Unfortunately, the kind of irresponsible journalism practiced by the Leavenworth Times in 1900 is still thriving today.

Also see:

Friday, October 7, 2011

Are peace provocateurs ethical journalists? Does it matter?

Journalists in conflict situations are constantly toeing the line between journalistically ethical and unethical behavior.

I for one have been in conflict or post conflict situations wondering if I should fork over some cash to help ease things a bit for a poor victim. I usually donate that money, but often ask myself if I should do more to assist, even if this means crossing the line, journalistically speaking.

An interesting case has just surfaced in Indonesia wherein citizen journalists may--or may not--have crossed the line. Social media wielding citizens calling themselves “peace provocateurs” are taking action to defuse a volatile situation in Ambon, Indonesia.

Part of what they are doing—verifying stories and discrediting potentially inflammatory rumors—is classic peace journalism. That this is being practiced in the social media is especially noteworthy, given, for example, Twitter’s tremendous potential to spread both constructive and destructive information.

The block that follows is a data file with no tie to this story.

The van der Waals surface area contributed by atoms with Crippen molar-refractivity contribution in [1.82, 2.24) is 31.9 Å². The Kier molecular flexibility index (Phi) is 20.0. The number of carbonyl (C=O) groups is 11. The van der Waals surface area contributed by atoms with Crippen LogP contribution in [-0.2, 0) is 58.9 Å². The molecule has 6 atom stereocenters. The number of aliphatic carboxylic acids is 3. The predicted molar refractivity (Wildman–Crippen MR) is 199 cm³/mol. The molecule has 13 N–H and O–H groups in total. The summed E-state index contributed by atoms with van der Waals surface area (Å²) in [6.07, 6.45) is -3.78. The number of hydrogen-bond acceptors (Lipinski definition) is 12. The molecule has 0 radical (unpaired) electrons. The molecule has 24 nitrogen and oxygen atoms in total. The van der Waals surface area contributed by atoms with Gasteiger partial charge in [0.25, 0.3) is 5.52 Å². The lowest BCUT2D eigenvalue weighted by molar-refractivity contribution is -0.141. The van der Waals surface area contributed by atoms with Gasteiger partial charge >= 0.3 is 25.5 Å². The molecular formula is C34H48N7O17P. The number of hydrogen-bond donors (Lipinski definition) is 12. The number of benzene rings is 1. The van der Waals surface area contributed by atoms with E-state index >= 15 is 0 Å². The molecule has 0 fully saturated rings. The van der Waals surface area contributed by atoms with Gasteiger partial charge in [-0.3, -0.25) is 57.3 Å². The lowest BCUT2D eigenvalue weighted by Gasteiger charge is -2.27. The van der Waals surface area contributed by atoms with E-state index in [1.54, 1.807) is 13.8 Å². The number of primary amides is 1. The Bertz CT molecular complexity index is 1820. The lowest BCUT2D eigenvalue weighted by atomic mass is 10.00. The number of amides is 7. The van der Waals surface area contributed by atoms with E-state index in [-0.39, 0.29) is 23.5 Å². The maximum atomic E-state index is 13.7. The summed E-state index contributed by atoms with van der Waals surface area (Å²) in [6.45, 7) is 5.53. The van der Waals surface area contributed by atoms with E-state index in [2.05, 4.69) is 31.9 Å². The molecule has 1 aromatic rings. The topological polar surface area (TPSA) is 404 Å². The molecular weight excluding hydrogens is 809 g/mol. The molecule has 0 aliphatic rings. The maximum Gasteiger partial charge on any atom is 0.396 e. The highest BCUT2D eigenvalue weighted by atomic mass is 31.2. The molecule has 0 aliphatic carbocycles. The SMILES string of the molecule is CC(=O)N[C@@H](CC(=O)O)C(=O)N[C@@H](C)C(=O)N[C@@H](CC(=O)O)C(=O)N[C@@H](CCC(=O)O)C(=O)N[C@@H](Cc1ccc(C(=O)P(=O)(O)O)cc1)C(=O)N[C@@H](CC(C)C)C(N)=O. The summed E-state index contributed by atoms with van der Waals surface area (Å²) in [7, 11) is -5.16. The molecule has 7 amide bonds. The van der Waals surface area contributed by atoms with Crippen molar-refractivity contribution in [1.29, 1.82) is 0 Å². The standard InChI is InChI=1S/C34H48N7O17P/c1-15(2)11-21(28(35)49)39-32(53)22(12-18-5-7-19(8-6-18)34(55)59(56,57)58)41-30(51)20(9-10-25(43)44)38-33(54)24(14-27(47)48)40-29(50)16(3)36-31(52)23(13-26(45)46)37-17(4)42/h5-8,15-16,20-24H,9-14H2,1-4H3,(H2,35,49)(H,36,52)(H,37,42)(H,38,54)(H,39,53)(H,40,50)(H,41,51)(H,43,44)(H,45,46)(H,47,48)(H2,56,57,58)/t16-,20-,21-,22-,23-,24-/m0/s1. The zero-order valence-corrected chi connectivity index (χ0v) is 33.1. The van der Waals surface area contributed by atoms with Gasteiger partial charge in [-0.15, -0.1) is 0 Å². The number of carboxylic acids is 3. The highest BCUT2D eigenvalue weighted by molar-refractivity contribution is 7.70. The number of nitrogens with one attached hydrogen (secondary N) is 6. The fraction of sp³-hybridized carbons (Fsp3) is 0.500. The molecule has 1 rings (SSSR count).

However, some of the peace provocateurs’ activities (like connecting neighborhood leaders) probably cross the line of what traditionalists would consider ethical journalistic behavior. These activities involve the provocateurs in the story to the point that they are no longer observers and reporters, but active participants.
Whether they are ethical journalists are not, these peace provocateurs are nonetheless ethical citizens who are striving to prevent violence in their community.

The following report is from The Interpreter-Lowry Institute.

…”Last month in the Indonesian city of Ambon, the suspicious death of a Muslim motorcycle taxi driver led to clashes between Muslims and Christians in this provincial capital and raised fears of a return to the communal fighting that wracked the region from 1999 to 2002. At one point, rumours swirled by SMS and word of mouth that a Christian child had been killed (she had not). Muslim houses were set on fire, and retaliation against Christians soon followed.
By the time it stopped, the two days of violence had left seven dead and dozens wounded. Over 150 homes, roughly split between the two communities, were burned to the ground.

What is most remarkable is not that violence re-occurred (something sadly all too common in post-conflict societies), but how it was stopped, in part, through some far-sighted networking and deft thumb work by a group calling themselves 'peace provocateurs' who worked across communities and together with local officials to calm down a volatile situation.